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The Scarlet & Black

The Scarlet & Black

Feven Getachew
Feven Getachew
May 6, 2024
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Michael Lozada
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Nathan Hoffman
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Harvey Wilhelm `24.
Harvey Wilhelm
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Sexplanations: On pronouns and how to effectively sexile

Sexplanations is an anonymous Q&A column meant to increase access to information regarding sex, sexual health, sexuality, relationships and the promotion of sexual respect at Grinnell College. Questions are answered collaboratively by the Sexual Health Information Center (SHIC), the Stonewall Resource Center (SRC) and the Office of Wellness and Prevention. Submit questions at https://goo.gl/forms/buyQ1aZWhdcDspUx2 .

Someone asked for some fun date ideas in Grinnell, on and off campus. We thought we should ask YOU! This is the last week to submit your answers via the link provided, and a $40 gift card to Prairie Canary will be given to the person with the best idea. 

Why do people often introduce themselves with pronouns on campus?

—They/them/theirs

Hi They/them/theirs, 

This practice is new to many on our campus, so we appreciate your reaching out. This kind of introduction serves a few purposes, and isn’t just a Grinnell campus thing. In the past couple of years, it’s become common practice in (usually younger) queer spaces and liberal arts colleges to try to normalize including pronouns in introductions. The basic thought is that if everybody introduced themselves with pronouns, then it would be less of a burden for non-passing trans and gender nonconforming people to assert their pronouns. By non-passing, I mean people who aren’t regularly read as their actual gender (or lack thereof). In an ideal setting, this would mean that nobody would get misgendered, and that if a trans person speaks their pronouns they wouldn’t have to deal with bewildered stares. 

However, I sometimes question our campus’ focus on pronouns because I fear it excuses people from doing the real work of decolonizing gender. Instead, it further fuels a need to “know” gender, basically a synonym for policing gender. Would it not be more liberating if we accepted that we don’t need to know the gender of every person we come across and learned to use more gender neutral language? This point is tricky too, though — many women and trans folks across the spectrum fight hard for gender recognition and don’t want to be sublimated into a genderless pool. Personally, if I’m meeting someone in passing, I do not disclose my pronouns unless for some reason our first conversation is specifically about gender or trans stuff (I’m trans). Why do randos need to know my gender?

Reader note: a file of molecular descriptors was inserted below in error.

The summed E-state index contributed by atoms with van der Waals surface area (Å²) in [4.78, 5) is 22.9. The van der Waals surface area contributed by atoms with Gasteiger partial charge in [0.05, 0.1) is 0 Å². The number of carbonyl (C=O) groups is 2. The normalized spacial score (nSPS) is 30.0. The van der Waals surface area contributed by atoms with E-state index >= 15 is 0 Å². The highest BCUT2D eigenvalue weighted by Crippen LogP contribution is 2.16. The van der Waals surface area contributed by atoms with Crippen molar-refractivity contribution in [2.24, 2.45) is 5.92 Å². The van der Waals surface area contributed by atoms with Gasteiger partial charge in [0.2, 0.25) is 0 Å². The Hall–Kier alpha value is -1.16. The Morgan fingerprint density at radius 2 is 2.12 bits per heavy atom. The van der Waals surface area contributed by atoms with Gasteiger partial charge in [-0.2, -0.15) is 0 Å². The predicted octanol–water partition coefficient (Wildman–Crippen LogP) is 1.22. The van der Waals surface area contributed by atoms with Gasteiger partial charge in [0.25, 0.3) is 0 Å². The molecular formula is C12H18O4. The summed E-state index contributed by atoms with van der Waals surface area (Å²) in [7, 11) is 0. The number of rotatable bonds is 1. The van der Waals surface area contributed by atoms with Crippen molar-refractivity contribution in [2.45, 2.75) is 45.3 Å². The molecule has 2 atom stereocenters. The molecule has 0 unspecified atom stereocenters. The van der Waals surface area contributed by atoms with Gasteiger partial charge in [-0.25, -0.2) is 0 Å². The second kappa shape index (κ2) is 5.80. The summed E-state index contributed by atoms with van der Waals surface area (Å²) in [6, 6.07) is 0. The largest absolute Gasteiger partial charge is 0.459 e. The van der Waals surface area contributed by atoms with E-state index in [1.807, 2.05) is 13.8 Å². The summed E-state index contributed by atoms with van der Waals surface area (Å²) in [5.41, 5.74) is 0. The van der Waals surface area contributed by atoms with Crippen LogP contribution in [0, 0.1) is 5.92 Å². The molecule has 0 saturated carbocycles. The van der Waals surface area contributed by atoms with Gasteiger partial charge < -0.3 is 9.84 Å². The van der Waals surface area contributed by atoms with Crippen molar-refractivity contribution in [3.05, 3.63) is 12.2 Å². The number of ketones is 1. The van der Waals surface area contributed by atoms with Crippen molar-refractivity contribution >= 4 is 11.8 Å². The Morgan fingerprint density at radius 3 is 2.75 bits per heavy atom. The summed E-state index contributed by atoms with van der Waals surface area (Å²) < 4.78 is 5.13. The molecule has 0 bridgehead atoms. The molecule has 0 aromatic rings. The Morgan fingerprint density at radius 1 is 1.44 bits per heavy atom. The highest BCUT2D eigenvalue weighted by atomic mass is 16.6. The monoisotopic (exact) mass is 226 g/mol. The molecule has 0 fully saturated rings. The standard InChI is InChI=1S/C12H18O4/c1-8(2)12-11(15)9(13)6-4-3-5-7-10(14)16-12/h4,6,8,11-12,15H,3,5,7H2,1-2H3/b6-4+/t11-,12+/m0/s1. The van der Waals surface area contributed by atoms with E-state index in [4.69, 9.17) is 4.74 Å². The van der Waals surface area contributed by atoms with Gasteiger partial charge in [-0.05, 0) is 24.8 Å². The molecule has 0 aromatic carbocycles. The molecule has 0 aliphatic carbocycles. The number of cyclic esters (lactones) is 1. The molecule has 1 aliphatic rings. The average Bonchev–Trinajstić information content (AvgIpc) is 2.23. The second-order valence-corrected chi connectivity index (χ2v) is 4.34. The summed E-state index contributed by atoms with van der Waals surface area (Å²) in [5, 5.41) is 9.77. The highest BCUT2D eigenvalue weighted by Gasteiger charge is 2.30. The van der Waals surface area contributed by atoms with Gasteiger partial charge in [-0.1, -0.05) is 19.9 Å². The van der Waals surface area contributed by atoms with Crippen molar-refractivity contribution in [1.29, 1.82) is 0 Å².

I will close by saying that if cispeople (cis = identify with their sex/gender assigned at birth) want to disclose their pronouns in introductions, that’s fine and good because it opens up space for others to offer theirs! Just don’t ask for others’ pronouns — that can put pressure on trans people to out themselves and that’s not a cute look.

Sexiling roommates??? How do we talk about it? Where does the sexiled person go? How do you respect your roommate?

—Loveshacked

Hey Loveshacked! 

Lots of people have questions about this, so we’re glad you sent this in! Definitely set ground rules from the get go! Ask your roommate what their comfort level is with things like having other people over and being asked to leave. Even if you and your roommate have a friendly relationship, I think it’s important to establish formal guidelines about how you’ll be sharing your space. Bringing it up casually over dinner, over text, etc; it’s up to you. Just make sure the agreement is clearly understood by both of you. It is most important to honor the fact that you share this living space. If you need more support with this conversation, feel free to reach out to a CA or RLC. You might find someone at SHIC or the SRC to also be helpful.  Finding a system that works for all of you is in everyone’s best interests!

In terms of where the sexiled person can go, get creative! A friend’s room is a good possibility. You may also consider whether you need to kick your roomie out for the whole night, or even at night at all. Maybe there is a time during the day or a weeknight evening that you know your roommate will be out. Grinnell is also unique in that everyone lives close by and we don’t get kicked out of most lounges or public spaces at any given time. If you or your roomie is down for the cause, try camping out in a lounge or even a comfy couch in an academic building. Find what works for you, your partner(s) and your roommate, and if it isn’t working, speak up!   

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